So after executing a vigorous googling maneuver I discovered that the idea that I had thought up had not only already been done, but it had already been done by Steven King. Oy. :facehoof: Somehow I've actually gotten to this point in my life without having heard of The Mist, and legitimately wrote this thinking it was a semi-original twist on the idea of mercy-shooting. I suppose it's true what they say about nothing being original. :applejackunsure:

In the end, though, I was pleasantly surprised that this made it to finals. I hadn't really expected it to get far, mostly because I as an author wasn't satisfied with it. This story felt both lacking and wanting to me, and even after multiple editing passes I wasn't at all sure what needed to be added or taken away for it to work. After a lot of deliberation, I submitted this story anyways with the hope that people more experienced than I would review it and help me to learn what this story needed for it to actually work. And that's exactly what happened! So I'd like to thank everybody who commented talking about things I should change or things that they liked or anything at all, you've helped me out a lot. :twilightsmile:

I've always felt that my strength was in comedy, mostly dealing with more absurd situations, but I can't just coast in that safe zone forever. ...Well, I suppose I can, but I don't want to. I joined this website so that I could challenge myself and grow as an author, and while it's painful to submit something I'm not happy with, I'm not yet good enough to know the best strategies for writing different genres. But maybe one day I can be as good as horizon in Gardez and explosions Voice Hopefully next time I'll be able to submit a story that is more deserving of a finalist spot.
#285 · 1
Congrats to !Hat, CiG, and Rogue for their medals, and to everyone for making it through another original fiction round!

… No mashups? D:

Gonna skip the next round again and return for the short stories. Might throw in a quickie if I feel super inspired, but I'd feel bad about entering without reviewing, and that's the time I'm trying to reclaim.
#286 ·
I will try to write a retrospective later, as in tomorrow.

Still, I'm strangely happy that I now lead in having the most "Most Controversial" stories in the OF rounds :D
#287 · 2
· on The Vendor at the Stall
>>TrumpetofDoom >>Fenton >>AndrewRogue >>Monokeras >>Cold in Gardez >>Ranmilia >>Not_A_Hat

Huh. 7th. Considering the reviews I was getting, I didn't anticipate being any where near that high. I'm pleased, but also nonplussed.

The Vendor at the Stall was one of those sudden urges. No pre-planning, no big goal, just a little idea that I threw together in about five minutes before tossing it to the sharks to see how it would do. I remember being abruptly inspired upon remembering the story The Stiff and the StiIe by Stepan Chapman and wanted this to be of a similar whimsical nature, and many of you caught that in the opening bits. Alas, the original version – which had a lot more of the playfulness – proved too long for the contest and I ended up cutting out most of it to make it fit. I wasn't happy with it, but I just didn't have the time I needed to polish it as the idea came to me late.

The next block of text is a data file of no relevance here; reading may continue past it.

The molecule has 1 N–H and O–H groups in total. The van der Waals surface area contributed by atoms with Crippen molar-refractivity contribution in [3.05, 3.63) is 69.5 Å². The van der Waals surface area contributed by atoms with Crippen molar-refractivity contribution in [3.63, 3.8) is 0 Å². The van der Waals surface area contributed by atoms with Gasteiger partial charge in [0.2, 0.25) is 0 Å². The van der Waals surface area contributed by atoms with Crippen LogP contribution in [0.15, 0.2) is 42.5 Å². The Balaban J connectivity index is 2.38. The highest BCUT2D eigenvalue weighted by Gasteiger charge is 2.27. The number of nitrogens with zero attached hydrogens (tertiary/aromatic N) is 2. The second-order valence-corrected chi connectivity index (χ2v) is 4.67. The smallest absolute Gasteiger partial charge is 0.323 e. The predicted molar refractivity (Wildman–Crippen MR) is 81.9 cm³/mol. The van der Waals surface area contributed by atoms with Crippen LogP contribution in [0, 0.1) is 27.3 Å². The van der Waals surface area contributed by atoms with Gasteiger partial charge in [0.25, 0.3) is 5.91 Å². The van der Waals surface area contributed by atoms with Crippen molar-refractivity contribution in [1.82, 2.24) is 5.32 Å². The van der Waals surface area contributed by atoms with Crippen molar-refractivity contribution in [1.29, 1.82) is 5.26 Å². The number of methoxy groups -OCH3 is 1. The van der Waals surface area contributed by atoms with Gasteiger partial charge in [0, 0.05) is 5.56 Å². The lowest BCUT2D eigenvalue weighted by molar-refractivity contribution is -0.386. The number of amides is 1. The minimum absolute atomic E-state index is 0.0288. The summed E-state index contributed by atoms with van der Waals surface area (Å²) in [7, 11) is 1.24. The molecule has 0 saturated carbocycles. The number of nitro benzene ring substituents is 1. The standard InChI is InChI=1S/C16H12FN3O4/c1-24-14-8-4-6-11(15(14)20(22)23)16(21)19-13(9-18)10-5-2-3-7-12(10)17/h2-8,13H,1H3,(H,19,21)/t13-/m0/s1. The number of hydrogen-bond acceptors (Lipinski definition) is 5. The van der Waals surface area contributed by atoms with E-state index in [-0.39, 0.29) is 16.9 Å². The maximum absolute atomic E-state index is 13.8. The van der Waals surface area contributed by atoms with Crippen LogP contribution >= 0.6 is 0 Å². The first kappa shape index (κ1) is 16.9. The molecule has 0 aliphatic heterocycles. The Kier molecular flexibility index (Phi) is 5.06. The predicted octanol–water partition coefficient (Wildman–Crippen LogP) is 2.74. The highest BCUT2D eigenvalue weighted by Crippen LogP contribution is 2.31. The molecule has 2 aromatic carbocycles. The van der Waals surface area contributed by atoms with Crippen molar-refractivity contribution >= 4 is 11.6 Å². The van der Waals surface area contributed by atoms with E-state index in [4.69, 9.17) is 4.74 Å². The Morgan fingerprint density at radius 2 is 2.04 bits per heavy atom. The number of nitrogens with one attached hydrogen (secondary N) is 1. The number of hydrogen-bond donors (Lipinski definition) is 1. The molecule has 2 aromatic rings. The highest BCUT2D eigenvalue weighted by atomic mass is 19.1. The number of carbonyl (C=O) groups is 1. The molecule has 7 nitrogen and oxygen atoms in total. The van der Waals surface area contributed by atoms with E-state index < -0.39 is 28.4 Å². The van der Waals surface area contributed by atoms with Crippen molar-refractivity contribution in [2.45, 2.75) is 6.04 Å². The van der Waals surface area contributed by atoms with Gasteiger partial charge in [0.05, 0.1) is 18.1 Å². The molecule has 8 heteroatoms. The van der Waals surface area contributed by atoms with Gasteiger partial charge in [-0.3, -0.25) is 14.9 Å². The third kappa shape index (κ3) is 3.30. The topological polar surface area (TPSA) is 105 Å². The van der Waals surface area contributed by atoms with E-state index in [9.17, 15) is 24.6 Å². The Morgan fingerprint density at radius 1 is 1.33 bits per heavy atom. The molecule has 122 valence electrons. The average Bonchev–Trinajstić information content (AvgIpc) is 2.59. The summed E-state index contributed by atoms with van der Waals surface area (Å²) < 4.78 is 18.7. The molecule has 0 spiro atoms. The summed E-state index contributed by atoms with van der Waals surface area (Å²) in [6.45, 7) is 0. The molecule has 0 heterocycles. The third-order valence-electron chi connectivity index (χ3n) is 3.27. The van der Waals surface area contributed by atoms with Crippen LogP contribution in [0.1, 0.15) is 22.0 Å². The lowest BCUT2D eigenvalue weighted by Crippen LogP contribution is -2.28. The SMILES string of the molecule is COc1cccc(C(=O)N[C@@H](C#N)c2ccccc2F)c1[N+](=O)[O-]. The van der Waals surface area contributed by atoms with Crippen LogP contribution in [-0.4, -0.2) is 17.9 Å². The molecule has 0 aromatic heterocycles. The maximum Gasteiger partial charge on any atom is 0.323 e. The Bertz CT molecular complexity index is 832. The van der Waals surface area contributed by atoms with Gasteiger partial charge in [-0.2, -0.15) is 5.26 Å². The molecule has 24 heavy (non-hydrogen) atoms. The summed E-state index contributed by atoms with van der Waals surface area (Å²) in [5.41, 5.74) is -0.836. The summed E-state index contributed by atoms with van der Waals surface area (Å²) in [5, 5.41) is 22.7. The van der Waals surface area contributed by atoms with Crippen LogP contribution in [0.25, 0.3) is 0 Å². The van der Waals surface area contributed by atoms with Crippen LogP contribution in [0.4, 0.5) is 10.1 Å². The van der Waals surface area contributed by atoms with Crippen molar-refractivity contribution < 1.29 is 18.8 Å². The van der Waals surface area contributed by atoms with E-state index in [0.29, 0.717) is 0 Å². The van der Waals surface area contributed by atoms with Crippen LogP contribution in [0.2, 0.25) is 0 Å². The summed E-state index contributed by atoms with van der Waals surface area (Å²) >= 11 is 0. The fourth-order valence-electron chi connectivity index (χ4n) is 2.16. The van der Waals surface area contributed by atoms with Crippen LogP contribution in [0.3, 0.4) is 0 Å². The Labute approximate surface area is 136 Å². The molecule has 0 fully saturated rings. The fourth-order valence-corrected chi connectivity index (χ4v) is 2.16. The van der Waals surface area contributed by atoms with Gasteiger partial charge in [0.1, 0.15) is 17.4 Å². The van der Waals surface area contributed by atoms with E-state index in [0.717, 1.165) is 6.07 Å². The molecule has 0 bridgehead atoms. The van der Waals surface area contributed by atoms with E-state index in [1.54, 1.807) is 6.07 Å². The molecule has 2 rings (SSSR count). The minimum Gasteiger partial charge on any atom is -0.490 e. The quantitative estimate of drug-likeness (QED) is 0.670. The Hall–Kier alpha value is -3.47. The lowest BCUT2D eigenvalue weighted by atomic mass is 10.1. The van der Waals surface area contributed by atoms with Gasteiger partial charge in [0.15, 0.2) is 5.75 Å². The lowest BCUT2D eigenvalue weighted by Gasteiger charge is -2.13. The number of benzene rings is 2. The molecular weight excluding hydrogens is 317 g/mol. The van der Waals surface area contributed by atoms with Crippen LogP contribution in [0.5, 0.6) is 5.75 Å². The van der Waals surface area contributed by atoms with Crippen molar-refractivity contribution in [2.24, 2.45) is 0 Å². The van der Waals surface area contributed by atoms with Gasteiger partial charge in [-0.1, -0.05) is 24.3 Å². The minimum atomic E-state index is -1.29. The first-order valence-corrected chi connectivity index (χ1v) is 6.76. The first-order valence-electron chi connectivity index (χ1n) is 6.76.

I didn't expect much out of this one. Maybe I should go back and polish it off. My thanks to everyone for their opinions and giving me something to think about for later.
#288 · 1
Neutral post first!

Congrats to everyone. Not just our lovely medalists, not just our finalists, but everyone who entered. Seriously just completing something, anything, is always an accomplishment worth giving a little cheer. Writing is tough, Writeoff structure is tougher, so seriously: grats to everyone (including the two jerks who beat me >:|).
#289 · 2
· on The Great Filter · >>horizon
Stupid bolides keep killing my civilizations right after they invent rocketry D<

I finally had a civilization develop spaceflight and nuclear weapons... and then a gamma ray burst got them. Curses. D:

I'm glad you pointed that game out, though.

I don't know if I have a lot to say about this story; it was really a concept piece focused on the idea of the Great Filter. The fact that all of the star names were Earth ones was a hint that the people writing the logs were from Earth, and then at the end we find out that Earth, too, basically "failed" as well, though it at least did have some survivors (and there was meant to be a bit of irony there, as the AIs didn't recognize themselves as having passed the Great Filter). I feel like there's a better way of presenting this (some folks noted it was dry) - I'm not sure if having the individual planets be longer (ALA Lost Cities) would work better or not for getting people invested in them, or if there's some other better way of presenting the information (maybe more atlas-like?).
#290 ·
· on Laborious
Incidentally, I didn't comment on this before:

The rules for the original fiction round specify that the story be a piece not based on materials which are under copyright in the US. As such, I wasn't bothered at all by the use of Greek mythology. If someone writes something based on Greek mythology, or Native American stuff (we've had a previous round where someone used Raven and Coyote), or Cthulu, or the Bible, or Sherlock Holmes, or whatever, it is fair game under the rules. Making use of powerful cultural tropes is a useful shorthand in a story like this, but while it saves you on some things, it also requires you to write with a different set of restrictions. So I see it as a trade-off.